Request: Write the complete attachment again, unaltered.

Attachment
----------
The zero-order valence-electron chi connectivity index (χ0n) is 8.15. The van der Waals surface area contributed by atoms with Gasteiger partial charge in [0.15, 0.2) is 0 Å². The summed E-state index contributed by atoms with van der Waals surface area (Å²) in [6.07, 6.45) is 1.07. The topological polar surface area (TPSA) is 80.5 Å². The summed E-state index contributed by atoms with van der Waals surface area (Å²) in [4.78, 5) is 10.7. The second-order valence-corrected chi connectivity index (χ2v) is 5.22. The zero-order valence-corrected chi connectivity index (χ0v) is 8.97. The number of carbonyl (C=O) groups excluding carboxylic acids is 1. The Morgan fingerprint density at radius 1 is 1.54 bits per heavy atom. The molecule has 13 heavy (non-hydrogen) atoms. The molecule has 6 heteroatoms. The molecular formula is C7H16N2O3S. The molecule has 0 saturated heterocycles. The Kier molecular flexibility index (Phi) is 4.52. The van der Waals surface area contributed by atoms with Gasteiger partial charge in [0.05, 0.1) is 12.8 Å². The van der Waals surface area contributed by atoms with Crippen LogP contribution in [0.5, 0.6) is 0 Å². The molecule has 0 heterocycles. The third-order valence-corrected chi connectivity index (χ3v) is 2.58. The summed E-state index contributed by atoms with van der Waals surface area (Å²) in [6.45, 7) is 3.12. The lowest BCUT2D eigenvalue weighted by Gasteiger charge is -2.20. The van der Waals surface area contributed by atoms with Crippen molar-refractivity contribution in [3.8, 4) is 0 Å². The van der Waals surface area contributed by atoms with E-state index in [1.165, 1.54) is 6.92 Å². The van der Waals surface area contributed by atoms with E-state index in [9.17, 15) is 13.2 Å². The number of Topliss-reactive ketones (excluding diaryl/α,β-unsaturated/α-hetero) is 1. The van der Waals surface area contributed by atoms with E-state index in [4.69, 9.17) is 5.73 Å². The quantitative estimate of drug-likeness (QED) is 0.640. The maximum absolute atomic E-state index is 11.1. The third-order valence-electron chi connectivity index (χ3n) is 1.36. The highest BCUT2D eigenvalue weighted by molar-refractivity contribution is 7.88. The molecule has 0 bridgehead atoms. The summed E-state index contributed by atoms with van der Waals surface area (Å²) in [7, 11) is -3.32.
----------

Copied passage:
The zero-order valence-electron chi connectivity index (χ0n) is 8.15. The van der Waals surface area contributed by atoms with Gasteiger partial charge in [0.15, 0.2) is 0 Å². The summed E-state index contributed by atoms with van der Waals surface area (Å²) in [6.07, 6.45) is 1.07. The topological polar surface area (TPSA) is 80.5 Å². The summed E-state index contributed by atoms with van der Waals surface area (Å²) in [4.78, 5) is 10.7. The second-order valence-corrected chi connectivity index (χ2v) is 5.22. The zero-order valence-corrected chi connectivity index (χ0v) is 8.97. The number of carbonyl (C=O) groups excluding carboxylic acids is 1. The Morgan fingerprint density at radius 1 is 1.54 bits per heavy atom. The molecule has 13 heavy (non-hydrogen) atoms. The molecule has 6 heteroatoms. The molecular formula is C7H16N2O3S. The molecule has 0 saturated heterocycles. The Kier molecular flexibility index (Phi) is 4.52. The van der Waals surface area contributed by atoms with Gasteiger partial charge in [0.05, 0.1) is 12.8 Å². The van der Waals surface area contributed by atoms with Crippen LogP contribution in [0.5, 0.6) is 0 Å². The molecule has 0 heterocycles. The third-order valence-corrected chi connectivity index (χ3v) is 2.58. The summed E-state index contributed by atoms with van der Waals surface area (Å²) in [6.45, 7) is 3.12. The lowest BCUT2D eigenvalue weighted by Gasteiger charge is -2.20. The van der Waals surface area contributed by atoms with Crippen molar-refractivity contribution in [3.8, 4) is 0 Å². The van der Waals surface area contributed by atoms with E-state index in [1.165, 1.54) is 6.92 Å². The van der Waals surface area contributed by atoms with E-state index in [9.17, 15) is 13.2 Å². The number of Topliss-reactive ketones (excluding diaryl/α,β-unsaturated/α-hetero) is 1. The van der Waals surface area contributed by atoms with E-state index in [4.69, 9.17) is 5.73 Å². The quantitative estimate of drug-likeness (QED) is 0.640. The maximum absolute atomic E-state index is 11.1. The third-order valence-electron chi connectivity index (χ3n) is 1.36. The highest BCUT2D eigenvalue weighted by molar-refractivity contribution is 7.88. The molecule has 0 bridgehead atoms. The summed E-state index contributed by atoms with van der Waals surface area (Å²) in [7, 11) is -3.32.